In 2009, ImageCLEF will offer two medically oriented tasks that require visual techniques.
This year will be the inaugural year for the lung nodule detection task.
The goal of this task is to compare the performance of lung nodule detection techniques with a gold standard of manually identified nodules. Runs submitted can be: fully automatic, methods with minimal user interaction and interactive segmentation methods. However, participants requested to provide information about the nature of their runs.
The data for this task will be a subset of the LIDC (http://imaging.cancer.gov/programsandresources/InformationSystems/LIDC) database, a set of images that have been manually annotated for nodules by multiple radiologists. We will provide training, development and test data consisting of CT scans and associated annotation indicating the presence of nodules.
ImageCLEF will offer again this year, for the last time, a Medical Image Annotation Task. It will be a survey on the last four years experience and we warmly invite all the participants groups of the last editions to take part to the challenge. We are going to contact an editor to prepare and publish a book describing the most interesting and successful approaches developed during the last years in this task.
Automatic image annotation or image classification can be an important step when searching for images from a database. Automatic techniques able to identify acquisition modality, body orientation, body region, and biological system examined based on the images could be used for multilingual image annotations as well as for DICOM header corrections in medical image acquisition routine.
The training and test image sets are based on the IRMA project as usual.
A database of 12729 fully classified radiographs, taken randomly from medical routine, is made available and can be used to train a classification system. Images are labelled according to four classification label sets considering:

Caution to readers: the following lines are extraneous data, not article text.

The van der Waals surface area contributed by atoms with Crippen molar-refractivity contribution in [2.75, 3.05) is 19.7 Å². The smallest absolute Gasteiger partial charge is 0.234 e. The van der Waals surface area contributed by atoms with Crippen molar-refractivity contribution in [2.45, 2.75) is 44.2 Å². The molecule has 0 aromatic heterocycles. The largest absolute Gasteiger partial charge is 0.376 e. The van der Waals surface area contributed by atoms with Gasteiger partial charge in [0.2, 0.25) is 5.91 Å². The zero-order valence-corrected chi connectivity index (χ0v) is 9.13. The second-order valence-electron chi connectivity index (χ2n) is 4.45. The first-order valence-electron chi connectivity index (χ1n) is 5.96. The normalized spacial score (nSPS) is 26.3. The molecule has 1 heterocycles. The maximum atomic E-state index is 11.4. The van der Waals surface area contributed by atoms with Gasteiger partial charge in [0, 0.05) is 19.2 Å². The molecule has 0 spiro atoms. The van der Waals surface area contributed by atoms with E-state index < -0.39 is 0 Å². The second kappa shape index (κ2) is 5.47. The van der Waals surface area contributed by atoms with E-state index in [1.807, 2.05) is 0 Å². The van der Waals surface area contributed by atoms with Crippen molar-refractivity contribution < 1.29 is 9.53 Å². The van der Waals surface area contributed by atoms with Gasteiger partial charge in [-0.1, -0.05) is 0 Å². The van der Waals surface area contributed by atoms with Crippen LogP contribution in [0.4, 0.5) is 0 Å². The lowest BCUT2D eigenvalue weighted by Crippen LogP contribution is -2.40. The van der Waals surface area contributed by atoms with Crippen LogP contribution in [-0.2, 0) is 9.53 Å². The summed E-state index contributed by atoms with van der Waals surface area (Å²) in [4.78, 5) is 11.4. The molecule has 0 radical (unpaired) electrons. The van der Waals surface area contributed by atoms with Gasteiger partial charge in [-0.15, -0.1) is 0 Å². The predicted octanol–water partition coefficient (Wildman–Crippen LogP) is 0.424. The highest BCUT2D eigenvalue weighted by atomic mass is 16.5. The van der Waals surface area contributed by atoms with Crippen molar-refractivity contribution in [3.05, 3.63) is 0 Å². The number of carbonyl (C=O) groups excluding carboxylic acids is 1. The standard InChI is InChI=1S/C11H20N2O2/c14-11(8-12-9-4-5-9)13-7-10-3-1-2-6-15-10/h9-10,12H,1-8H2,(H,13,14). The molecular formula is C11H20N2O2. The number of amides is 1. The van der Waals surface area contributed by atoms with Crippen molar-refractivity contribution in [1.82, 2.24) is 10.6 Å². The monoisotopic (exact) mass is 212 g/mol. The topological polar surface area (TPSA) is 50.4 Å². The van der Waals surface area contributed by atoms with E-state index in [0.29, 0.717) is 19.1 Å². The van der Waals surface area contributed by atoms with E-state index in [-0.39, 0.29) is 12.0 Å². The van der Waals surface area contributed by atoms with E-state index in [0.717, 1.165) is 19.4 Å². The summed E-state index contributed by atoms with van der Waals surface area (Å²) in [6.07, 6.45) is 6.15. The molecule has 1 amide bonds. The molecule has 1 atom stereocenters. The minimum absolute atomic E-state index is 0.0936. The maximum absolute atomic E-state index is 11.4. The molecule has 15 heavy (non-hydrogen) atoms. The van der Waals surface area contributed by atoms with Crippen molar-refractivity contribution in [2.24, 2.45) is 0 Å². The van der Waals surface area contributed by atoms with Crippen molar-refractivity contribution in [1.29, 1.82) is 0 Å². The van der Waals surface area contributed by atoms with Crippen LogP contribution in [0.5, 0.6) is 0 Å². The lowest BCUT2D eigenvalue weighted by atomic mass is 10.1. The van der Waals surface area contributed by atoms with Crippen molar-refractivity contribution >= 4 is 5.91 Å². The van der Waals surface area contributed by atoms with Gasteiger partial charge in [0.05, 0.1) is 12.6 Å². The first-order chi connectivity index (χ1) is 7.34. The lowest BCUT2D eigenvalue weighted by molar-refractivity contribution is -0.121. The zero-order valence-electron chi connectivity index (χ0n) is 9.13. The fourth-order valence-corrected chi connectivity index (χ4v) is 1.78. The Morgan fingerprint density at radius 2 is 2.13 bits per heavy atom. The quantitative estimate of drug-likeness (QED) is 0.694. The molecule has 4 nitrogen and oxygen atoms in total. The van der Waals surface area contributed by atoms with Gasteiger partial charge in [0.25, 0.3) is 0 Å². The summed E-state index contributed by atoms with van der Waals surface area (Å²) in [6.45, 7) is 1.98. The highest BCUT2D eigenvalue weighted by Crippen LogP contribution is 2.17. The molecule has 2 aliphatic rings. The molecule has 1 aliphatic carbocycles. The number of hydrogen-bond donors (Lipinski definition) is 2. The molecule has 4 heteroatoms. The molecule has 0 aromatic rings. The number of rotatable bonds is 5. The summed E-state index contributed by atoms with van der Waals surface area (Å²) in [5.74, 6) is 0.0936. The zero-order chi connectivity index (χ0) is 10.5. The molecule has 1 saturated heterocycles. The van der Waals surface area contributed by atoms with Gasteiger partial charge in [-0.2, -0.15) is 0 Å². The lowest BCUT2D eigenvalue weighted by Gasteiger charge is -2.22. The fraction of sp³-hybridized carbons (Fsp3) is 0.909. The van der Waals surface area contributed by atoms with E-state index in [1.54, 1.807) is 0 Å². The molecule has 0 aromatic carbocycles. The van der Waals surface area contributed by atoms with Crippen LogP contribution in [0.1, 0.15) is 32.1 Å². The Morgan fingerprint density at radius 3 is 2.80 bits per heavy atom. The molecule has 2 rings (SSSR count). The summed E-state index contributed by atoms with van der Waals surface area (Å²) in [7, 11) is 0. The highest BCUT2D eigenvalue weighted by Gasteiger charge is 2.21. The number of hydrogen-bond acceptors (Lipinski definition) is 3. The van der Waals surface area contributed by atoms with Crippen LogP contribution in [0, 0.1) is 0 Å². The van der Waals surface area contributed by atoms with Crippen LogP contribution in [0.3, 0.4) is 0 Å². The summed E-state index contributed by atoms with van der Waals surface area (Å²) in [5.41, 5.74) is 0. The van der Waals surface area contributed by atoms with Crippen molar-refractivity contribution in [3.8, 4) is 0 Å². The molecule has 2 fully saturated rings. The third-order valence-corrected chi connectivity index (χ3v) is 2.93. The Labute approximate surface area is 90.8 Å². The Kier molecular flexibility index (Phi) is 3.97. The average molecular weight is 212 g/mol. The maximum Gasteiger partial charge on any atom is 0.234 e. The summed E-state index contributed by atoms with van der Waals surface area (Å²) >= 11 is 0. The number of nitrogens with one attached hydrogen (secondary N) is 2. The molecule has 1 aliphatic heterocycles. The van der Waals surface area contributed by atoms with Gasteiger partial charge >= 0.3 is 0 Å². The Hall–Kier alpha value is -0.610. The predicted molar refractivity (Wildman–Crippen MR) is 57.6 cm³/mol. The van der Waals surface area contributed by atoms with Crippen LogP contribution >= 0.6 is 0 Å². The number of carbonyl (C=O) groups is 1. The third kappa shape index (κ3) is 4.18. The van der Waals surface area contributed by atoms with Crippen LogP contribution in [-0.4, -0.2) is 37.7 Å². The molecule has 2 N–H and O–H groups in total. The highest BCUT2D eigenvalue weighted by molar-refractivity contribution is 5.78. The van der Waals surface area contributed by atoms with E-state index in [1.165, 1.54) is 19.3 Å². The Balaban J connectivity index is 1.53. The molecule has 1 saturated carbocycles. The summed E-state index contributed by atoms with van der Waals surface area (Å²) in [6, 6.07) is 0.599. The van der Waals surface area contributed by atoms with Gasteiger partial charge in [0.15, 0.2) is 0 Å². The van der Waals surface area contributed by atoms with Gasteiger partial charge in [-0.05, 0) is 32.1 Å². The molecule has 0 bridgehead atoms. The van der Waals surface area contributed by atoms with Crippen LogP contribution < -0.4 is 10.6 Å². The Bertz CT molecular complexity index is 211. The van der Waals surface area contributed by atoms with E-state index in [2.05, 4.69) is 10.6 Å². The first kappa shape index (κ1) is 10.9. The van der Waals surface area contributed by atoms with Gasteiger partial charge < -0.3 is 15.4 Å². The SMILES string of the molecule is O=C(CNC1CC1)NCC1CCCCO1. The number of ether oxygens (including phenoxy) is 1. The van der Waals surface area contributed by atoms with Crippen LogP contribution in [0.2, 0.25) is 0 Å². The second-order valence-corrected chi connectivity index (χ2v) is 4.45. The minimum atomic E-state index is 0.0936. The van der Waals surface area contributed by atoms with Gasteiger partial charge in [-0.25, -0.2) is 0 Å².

- 57 classes as in 2005 ( 12683 images) + a "clutter" class C (46 images)
- 116 classes as in 2006 ( 12371 images) + a "clutter" class C (358 images)
- 116 IRMA codes as in 2007 ( 12371 images) + a "clutter" class C (358 images)
- 196 IRMA codes as in 2008 ( 12729 images)
In the test phase we will ask to classify about 2000 unlabelled radiographs according to the four different schemes. The final ranking will be defined on the basis of the sum of the error scores evaluated on the four years classification outputs.
We expect classification as in the following example:
imageNo; <2005>; <2006>; <2007>; <2008>
1887; 52; -; -; 1121-117-722-442
1888; 52; -; -; 1121-117-722-442
1891; 17; 14; 1121-115-700-400; 1121-115-700-400
1892; 51; 94; 1121-127-700-500; 1121-127-700-500
1893; 51; 94; 1121-127-700-500; 1121-127-700-500
1894; -; -; -; 1121-127-720-512
- For 2005 and 2006, labels range in 1-57 and 1-116. There is also the possibility to set a wildcard (*) to say "don't know".
- For 2007 and 2008, labels correspond to the complete IRMA code. The wildcard (*) can be used in single positions of the code to declare ignorance in a particular level of the hierarchy.